- Usage information that can be used to “fine tune” your calculator to provide more meaningful results.
- An understanding of which workloads are in use, or not in use, within each of your customers, and thus where you can focus to increase incentive earnings.
When we look at the earning potential for a partner of record on any given account under both the old deployment model and the new active usage model we see an increase in earning potential for you across a three-year period.
I will leave you with the results of an analysis I conducted of our commercial O365 E3 SKU, which contains 4 incentive eligible workloads (Exchange Online, SharePoint Online, Skype for Business, and O365 Pro Plus) to determine the impact of the change on incentive payments. The result shows clearly that the incentive earning potential in the new usage based model is higher than it was in the previous deployment based model. Some of the key findings in this analysis were;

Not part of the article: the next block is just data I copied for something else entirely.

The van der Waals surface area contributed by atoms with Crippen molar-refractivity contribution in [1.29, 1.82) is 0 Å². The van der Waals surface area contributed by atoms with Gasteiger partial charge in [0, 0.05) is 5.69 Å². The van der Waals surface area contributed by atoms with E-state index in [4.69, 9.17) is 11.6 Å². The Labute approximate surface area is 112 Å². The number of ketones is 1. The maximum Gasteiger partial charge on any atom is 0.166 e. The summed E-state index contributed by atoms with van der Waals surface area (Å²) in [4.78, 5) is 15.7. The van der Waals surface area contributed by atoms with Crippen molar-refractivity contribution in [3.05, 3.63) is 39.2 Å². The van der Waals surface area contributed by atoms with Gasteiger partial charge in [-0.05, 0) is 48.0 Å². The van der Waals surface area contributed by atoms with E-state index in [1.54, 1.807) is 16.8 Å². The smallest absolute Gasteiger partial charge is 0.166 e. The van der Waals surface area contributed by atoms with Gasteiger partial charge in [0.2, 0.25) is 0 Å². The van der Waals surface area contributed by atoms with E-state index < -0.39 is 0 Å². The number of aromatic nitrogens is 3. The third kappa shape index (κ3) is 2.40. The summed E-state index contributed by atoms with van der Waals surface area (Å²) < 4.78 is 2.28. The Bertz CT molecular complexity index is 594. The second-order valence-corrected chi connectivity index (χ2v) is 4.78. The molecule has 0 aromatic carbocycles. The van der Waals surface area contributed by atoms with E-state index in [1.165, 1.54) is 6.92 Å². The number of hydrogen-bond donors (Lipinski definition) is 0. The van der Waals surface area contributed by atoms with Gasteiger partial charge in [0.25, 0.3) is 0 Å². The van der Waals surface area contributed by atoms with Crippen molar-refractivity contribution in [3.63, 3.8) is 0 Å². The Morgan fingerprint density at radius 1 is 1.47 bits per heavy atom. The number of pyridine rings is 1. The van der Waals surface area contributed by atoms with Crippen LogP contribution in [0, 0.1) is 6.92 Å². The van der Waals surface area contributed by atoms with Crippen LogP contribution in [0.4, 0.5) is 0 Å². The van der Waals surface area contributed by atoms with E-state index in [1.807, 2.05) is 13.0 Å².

For all multi-workload SKUS, the total rate card value of each SKU has increased, indicating that 100% usage of all eligible workloads will always net higher incentive earnings than in the previous model. The rate card is the Microsoft published document (available at www.aka.ms/partnerincentives) that states the value of each seat and workload for the purpose of incentive calculations.
- In the old deployment based model a single rate was provided for each SKU. In the new model, the rate is provided at the workload level, by summating the individual workloads within the SKU, you can see immediately that the total potential incentive earning has increased.